Mr. B had a whistle clean Facebook page, pretty much a blank slate. This gave me pause. I pondered some more. I wondered if the reason he was so unavailable when we were trying to schedule a meeting was because he was married or dating around.

To top if off, this was the 3rd time I’d been Revoked on Bumble. I was mad as hell and wasn’t going to take it anymore. Or at least I was going to have some fun.

I decided to blow him off with what I thought was an equally implausible reason to cancel. So I wrote back:

bumble msg from me

Before I wrote this, I made sure there were local pole dancing classes. There are classes and there’s even a pole dancing Meetup. I thought it would be pretty obvious that I was mocking him. Not that taking a pole dancing class lacks credibility but I thought it was such a wild, out of the ordinary excuse that he would know I was making it up.

I was wrong:

bumble msg 3

 

He believed my excuse. Or he really likes the idea of me pole dancing. I didn’t respond to his text about finding a day and time to meet. He followed up two days later and suggested meeting next Tuesday. He’s obviously not in any hurry. (Possible wife or girlfriend? Check.)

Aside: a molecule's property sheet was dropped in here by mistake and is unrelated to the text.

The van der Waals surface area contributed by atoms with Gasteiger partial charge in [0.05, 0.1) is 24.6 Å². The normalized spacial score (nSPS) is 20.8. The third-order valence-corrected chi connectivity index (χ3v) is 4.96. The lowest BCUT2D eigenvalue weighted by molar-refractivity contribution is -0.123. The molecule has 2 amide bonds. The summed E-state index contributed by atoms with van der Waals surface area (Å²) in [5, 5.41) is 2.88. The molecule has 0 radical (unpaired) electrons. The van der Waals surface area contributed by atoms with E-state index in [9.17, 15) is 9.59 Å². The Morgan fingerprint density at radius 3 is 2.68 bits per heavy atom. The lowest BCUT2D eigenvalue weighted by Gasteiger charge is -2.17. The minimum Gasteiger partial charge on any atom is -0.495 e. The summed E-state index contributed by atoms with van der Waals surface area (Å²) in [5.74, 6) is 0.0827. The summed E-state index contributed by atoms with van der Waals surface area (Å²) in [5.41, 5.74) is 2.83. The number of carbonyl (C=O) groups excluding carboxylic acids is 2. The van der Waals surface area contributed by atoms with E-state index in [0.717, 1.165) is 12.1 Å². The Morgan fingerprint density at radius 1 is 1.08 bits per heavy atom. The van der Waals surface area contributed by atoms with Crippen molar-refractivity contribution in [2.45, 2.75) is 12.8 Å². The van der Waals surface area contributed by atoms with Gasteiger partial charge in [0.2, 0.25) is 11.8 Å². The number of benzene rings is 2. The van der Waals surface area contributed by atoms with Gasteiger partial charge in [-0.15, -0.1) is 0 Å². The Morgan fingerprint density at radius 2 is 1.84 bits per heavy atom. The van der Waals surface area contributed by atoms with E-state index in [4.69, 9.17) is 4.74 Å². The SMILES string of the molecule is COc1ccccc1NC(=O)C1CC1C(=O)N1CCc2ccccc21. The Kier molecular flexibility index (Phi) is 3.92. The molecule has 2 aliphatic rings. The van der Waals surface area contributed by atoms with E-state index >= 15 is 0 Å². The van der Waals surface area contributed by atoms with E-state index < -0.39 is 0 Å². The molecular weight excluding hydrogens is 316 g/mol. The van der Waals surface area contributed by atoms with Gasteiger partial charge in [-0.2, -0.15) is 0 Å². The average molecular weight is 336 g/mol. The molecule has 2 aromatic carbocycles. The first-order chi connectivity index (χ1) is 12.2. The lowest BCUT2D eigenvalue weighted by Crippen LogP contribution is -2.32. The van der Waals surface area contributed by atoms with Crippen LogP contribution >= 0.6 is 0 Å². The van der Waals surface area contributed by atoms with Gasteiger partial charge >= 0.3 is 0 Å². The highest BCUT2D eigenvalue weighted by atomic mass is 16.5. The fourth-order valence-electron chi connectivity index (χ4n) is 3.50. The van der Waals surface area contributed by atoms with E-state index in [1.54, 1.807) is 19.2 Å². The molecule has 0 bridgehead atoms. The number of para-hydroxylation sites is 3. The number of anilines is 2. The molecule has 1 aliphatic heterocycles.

I wonder if I agreed to meet, would something else come up? Perhaps a video game night with “the boys.”

I don’t plan to respond to Mr. B. Instead, I think I’ll look for a pole dancing class that meets next Tuesday.

Until next week, happy dating or not dating — or pole dancing.

XXXOOO

Nadia

P.S. I like the concept and application of Bumble despite the Revoked experience. Not sure why this happened 3 times in a row but I think it’s a random issue, not a problem with the app. Readers, if any of you are using Bumble, I’d love to know about your experiences. Listen to Women of Uncertain Age to hear about a Bumble encounter related to ghosting…or not ghosting. You decide.

What if Rude Online Dating Behavior Transferred to the Real World?

Blog picture fisherman

Sometimes I feel like Lawrence Ferlinghetti when he wrote I am Waiting. Although instead of “waiting for a rebirth of wonder,” I am waiting for the tsunami of rudeness and irrational behavior so common in the online dating world to spread to the real world.